How Montgomery County’s Bus Rapid Transit Can Alleviate Suburban Poverty

Montgomery County, Maryland, just outside DC, is getting ready to do something that could set a precedent for American suburbs — build a bus rapid transit network. The 82-mile system should offer a huge boost in job access, especially for people without cars.

A more equitable transportation system is coming to Montgomery County, Maryland. Photo: Beyond DC
Bus rapid transit can improve job access while reducing household transportation costs in Montgomery County, Maryland. Photo: Beyond DC

Pete Tomao at Greater Greater Washington is especially interested in how the effort might help reduce economic inequality within the county:

Studies have found that as sprawl increases social mobility decreases. This is particularly important on Route 29, where over 12% of households have no access to a vehicle. Digging deeper we see that many folks who live on the Route 29 corridor are also those who can least afford sprawl. 50% of renters on Route 29 earn under 50% of the area median income and a total of 30% of corridor households earn under 50% of AMI.

Further compounding the need for better transit access is Montgomery’s uneven recovery from the recession. The Route 29 Corridor in particular was hit hard, median income fell 12% between 2009 and 2014, compare this to 1% in the Bethesda area.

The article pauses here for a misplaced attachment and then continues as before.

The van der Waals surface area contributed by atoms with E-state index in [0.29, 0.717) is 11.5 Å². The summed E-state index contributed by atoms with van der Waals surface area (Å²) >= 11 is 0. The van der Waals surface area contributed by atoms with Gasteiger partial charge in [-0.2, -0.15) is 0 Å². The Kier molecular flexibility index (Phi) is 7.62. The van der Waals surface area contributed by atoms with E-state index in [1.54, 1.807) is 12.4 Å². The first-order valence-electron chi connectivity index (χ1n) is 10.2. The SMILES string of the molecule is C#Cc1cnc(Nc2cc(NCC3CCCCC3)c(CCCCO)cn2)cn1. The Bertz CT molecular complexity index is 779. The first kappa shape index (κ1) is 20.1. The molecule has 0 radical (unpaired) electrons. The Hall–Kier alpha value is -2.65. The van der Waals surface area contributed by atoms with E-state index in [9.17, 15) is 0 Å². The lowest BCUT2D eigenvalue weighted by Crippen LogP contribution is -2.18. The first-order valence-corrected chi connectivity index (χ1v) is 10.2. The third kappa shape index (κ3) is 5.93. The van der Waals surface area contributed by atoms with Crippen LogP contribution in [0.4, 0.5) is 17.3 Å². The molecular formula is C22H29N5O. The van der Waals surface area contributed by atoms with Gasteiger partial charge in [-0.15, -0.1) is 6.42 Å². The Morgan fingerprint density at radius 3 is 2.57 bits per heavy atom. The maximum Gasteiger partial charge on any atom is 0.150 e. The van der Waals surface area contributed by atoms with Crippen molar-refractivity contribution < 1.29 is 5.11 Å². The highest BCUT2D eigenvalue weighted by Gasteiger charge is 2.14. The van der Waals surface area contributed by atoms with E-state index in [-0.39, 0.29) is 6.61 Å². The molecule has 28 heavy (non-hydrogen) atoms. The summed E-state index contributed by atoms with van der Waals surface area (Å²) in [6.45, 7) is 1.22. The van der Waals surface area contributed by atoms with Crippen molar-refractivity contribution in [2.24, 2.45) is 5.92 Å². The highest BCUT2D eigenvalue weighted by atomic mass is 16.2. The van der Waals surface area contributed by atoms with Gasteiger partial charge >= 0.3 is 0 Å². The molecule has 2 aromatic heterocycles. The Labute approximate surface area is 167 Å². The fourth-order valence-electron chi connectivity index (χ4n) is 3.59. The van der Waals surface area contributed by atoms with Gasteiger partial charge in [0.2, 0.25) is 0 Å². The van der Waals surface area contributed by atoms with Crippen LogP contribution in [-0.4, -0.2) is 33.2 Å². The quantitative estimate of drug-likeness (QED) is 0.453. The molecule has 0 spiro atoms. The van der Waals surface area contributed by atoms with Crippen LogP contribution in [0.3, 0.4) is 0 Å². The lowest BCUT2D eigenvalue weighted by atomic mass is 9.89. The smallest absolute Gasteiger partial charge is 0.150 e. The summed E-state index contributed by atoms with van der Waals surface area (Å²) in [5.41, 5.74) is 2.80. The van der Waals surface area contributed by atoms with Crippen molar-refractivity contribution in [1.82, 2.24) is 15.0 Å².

Consider this stat: in 2000, none of the county’s census tracts had more than an 18% poverty rate, now there are 12 census tracts exceeding that standard. Much of this new “suburbanization of poverty” is affecting communities in the east far more than those in the west — the Route 29 BRT could help equalize odds in a part of Montgomery that has not seen major transit investments.

Perhaps nothing illustrates the need for affordable transportation on the Route 29 corridor than the number of residents who are rent-burdened, which means they spend more than 30% of their incomes on rent. Looking at data from the US Census we see that 43% of the corridor are renters, 60% of whom are rent burdened.

When you combine housing and transportation costs you see the heavy price of living in a car dependent area. Certain census tracts in Burtonsville show that the average household is spending 71% of their income on rent+[transportation]. That leaves little left over for groceries, healthcare, or savings. The trend continues when looking at other communities along Route 29. In White Oak we see households spending 50% of their income on rent+[transportation] costs, this compares with averages in transit accessible Downtown Silver Spring of 30%-35%. Providing a brt system on Route 29 will allow families to spend more money on essentials like food, and housing.

Elsewhere on the Network today: Rebuilding Place in the Urban Space says it’s easy to understand why D.C. Metro ridership has dropped so much: service has declined. And Market Urbanism shares a study that examined what areas of L.A. that were upzoned have in common.

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